Laparoscopically Confirmed Endometriosis and Risk of Incident Stroke: A Prospective Cohort Study

Leslie V. Farland, William J. Degnan, Melanie L. Bell, Scott E. Kasner, Ava L. Liberman, Divya K. Shah, Kathryn M. Rexrode, Stacey A. Missmer

Research output: Contribution to journalArticlepeer-review

13 Scopus citations


Background: Prior research suggests that women with endometriosis are at greater risk of coronary heart disease. Therefore, our objective was to prospectively investigate the association between laparoscopically confirmed endometriosis and risk of incident stroke during 28 years of follow-up. Methods: Participants in the NHSII cohort study (Nurses' Health Study II) were followed from 1989 when they were between the ages of 25 to 42 until 2017 for development of incident stroke (ischemic and hemorrhagic). Cox proportional hazard models were used to calculate hazard ratios and 95% CI, with adjustment for potential confounding variables (alcohol intake, body mass index at age 18, current body mass index, age at menarche, menstrual cycle pattern in adolescence, current menstrual cycle pattern, parity, oral contraceptive use history, smoking history, diet quality, physical activity, NSAID use, aspirin use, race/ethnicity, and income). We estimated the proportion of the total association mediated by history of hypertension, hypercholesterolemia, hysterectomy/oophorectomy, and hormone therapy. We also tested for effect modification by age (<50, ≥50 years), infertility history, body mass index (<25, ≥25 kg/m2), and menopausal status. Results: We documented 893 incident cases of stroke during 2 770 152 person-years of follow-up. Women with laparoscopically confirmed endometriosis had a 34% greater risk of stroke in multivariable-adjusted models (hazard ratio, 1.34 [95% CI, 1.10-1.62]), compared to those without a history of endometriosis. Of the total association of endometriosis with risk of stroke, the largest proportion was attributed to hysterectomy/oophorectomy (39% mediated [95% CI, 14%-71%]) and hormone therapy (16% mediated [95% CI, 5%-40%]). We observed no differences in the relationship between endometriosis and stroke by age, infertility history, body mass index, or menopausal status. Conclusions: We observed that women with endometriosis were at elevated risk of stroke. Women and their health care providers should be aware of endometriosis history, maximize primary cardiovascular prevention, and discuss signs and symptoms of cardiovascular disease.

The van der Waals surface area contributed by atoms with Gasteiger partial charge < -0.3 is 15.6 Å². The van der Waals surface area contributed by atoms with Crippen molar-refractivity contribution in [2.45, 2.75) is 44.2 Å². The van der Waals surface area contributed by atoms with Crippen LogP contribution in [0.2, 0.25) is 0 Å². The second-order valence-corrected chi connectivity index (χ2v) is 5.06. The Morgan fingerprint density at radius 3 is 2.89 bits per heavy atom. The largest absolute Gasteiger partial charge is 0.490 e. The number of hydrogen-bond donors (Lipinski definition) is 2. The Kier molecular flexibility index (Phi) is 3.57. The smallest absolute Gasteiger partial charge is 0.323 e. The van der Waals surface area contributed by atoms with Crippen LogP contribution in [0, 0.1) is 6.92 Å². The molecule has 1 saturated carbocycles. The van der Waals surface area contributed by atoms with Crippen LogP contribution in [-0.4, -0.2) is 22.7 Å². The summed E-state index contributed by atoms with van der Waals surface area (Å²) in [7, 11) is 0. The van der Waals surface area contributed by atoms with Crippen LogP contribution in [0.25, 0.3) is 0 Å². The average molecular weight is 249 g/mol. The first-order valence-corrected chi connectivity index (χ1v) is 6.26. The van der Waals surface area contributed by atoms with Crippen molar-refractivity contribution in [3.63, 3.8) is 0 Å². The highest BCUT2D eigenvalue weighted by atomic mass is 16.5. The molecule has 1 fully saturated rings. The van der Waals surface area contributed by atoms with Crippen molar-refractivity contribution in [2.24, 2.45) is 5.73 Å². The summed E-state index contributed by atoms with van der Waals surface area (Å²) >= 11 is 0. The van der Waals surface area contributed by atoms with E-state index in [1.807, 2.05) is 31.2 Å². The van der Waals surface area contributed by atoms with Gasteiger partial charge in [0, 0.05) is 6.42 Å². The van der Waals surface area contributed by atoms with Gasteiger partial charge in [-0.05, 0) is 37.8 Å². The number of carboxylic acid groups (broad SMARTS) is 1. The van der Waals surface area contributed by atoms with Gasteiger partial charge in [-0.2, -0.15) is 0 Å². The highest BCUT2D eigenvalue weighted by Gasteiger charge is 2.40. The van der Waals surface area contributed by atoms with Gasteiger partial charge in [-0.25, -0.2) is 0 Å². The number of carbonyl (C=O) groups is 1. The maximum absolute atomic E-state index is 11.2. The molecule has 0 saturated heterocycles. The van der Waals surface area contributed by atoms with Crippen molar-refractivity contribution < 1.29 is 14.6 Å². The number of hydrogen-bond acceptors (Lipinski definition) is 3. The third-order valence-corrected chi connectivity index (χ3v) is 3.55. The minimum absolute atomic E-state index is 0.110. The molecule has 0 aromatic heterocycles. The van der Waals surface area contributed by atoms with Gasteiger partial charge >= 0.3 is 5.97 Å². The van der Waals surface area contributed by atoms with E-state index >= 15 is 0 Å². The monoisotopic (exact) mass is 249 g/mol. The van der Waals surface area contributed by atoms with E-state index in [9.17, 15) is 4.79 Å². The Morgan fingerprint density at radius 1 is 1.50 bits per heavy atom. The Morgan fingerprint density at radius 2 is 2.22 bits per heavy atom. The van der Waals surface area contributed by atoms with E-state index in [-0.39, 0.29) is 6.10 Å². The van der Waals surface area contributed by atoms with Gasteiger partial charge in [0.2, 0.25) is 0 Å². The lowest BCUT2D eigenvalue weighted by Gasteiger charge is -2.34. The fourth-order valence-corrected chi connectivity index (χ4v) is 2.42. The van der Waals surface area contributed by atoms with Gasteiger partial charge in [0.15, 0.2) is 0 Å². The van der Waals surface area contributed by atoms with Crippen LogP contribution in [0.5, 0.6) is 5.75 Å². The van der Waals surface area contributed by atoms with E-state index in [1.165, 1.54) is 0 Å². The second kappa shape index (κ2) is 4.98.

Original languageEnglish (US)
Pages (from-to)3116-3122
Number of pages7
Issue number10
StatePublished - Oct 1 2022


  • body mass index
  • cardiovascular disease
  • endometriosis
  • heart disease
  • menstrual cycle

ASJC Scopus subject areas

  • Clinical Neurology
  • Cardiology and Cardiovascular Medicine
  • Advanced and Specialized Nursing


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